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TTC Special: Caribbean: Defeats coronavirus not only depends on luck

Point of View: How to navigate coronavirus disruption in travel

Photo: Maridav/123rf

By Frank Martin

The islands of Granada and Dominica that still remained at the beginning of March on the fringes of the COVID-19 pandemic confirmed their first positive cases of COVID-19.

At the time of writing this story, even Belize and Saint Kitts and Nevis had not yet reported cases of contagion with the coronavirus.

Granada broke its fragile calm over the pandemic when a woman fell ill on March 16 after visiting Britain.

Another 54-year-old traveler to London also fell ill on his homeisland Dominica.

Due to the way the disease is spread, doctors do not expect Belize or Saint Kitts and Nevis to remain free of the coronavirus.

It’s not just luck what it takes

Governments and entrepreneurs linked to the crucial industry in the Caribbean have not sat down to wait for destiny either

The Caribbean Hotel and Tourism Association (CHTA) urged, for example, to take advantage of the measures applied and investments to stop COVID-19 so that recovery after the health disaster is fast and effective.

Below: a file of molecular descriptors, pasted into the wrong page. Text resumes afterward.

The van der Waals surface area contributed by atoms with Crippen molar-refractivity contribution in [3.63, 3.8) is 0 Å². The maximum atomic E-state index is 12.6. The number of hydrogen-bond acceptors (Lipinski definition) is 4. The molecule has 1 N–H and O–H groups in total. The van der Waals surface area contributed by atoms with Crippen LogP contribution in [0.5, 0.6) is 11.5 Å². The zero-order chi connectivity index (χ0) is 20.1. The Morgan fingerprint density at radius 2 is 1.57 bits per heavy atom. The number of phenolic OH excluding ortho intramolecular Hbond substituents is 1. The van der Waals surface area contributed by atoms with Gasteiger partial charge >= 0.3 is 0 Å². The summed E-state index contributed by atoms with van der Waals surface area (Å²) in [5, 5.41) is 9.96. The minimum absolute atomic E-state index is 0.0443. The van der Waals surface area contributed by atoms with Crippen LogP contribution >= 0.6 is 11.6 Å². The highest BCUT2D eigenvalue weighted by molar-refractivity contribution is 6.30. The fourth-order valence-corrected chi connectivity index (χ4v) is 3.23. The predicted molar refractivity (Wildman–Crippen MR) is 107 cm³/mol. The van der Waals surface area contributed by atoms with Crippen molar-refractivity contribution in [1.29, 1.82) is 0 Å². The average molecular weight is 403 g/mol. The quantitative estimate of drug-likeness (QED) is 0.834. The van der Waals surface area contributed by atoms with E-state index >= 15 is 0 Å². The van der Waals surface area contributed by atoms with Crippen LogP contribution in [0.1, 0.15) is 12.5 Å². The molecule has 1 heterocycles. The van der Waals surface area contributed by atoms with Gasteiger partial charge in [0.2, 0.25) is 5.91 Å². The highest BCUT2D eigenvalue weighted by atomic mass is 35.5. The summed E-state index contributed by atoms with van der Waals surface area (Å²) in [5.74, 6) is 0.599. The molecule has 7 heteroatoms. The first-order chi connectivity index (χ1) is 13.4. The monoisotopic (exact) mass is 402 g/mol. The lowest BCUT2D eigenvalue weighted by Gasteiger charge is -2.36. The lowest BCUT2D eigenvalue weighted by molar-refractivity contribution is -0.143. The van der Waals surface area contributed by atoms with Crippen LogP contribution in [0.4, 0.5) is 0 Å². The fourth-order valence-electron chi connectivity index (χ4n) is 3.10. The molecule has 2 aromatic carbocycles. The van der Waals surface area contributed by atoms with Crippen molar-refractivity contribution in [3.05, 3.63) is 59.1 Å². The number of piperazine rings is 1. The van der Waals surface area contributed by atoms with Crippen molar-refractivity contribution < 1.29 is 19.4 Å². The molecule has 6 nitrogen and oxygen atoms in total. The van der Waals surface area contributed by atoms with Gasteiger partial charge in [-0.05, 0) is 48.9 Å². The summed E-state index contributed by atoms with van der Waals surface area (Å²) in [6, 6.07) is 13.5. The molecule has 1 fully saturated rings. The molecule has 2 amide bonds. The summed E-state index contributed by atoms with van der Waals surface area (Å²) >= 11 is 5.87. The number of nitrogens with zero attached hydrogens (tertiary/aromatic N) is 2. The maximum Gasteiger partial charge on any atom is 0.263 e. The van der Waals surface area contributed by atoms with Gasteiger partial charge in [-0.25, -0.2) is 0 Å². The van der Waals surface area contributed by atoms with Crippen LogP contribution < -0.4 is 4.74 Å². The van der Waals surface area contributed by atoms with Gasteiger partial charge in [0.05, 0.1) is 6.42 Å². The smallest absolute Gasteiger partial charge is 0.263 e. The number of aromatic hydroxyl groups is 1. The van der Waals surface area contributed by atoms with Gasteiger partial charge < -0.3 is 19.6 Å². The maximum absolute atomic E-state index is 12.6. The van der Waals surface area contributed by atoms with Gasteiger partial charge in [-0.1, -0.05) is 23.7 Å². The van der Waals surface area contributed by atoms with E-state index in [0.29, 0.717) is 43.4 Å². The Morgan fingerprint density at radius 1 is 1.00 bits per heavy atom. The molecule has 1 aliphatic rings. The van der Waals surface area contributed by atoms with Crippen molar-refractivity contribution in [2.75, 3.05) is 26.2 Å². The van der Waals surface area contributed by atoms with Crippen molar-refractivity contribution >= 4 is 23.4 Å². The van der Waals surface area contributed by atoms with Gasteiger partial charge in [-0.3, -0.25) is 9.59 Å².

CHTA officials, its president Patricia Affonso-Dass and its general director Frank Comito, predicted that no matter what happens, the tourism industry will strengthen again after the pandemic has passed.

The Caribbean Hotels and Tourism Association (CHTA) urged to take advantage of the resources that have been established to contain the spread of the virus in the region, and reminded the world of the proven capacity of the Caribbean tourism sector to recover from adversity.

For its part, the Health Agency (CARPHA) revealed that it will begin to develop monitoring, education and awareness initiatives around this resurgence.

CARPHA has worked to guarantee the occupational safety of employees in the regional sector.

Along with coronavirus defense measures, travel notices, airline and hotel cancellations, and other notices have been updated to help reduce losses.

A Caribbean concept is that there is considerable experience in the states of the area in managing interruptions and risks when facing hurricanes and other natural disasters, in addition to severe global economic tensions.

The expectation is not to hope that luck favors, but rather that the region be ready to receive millions of tourists again when COVID-19 is defeated.

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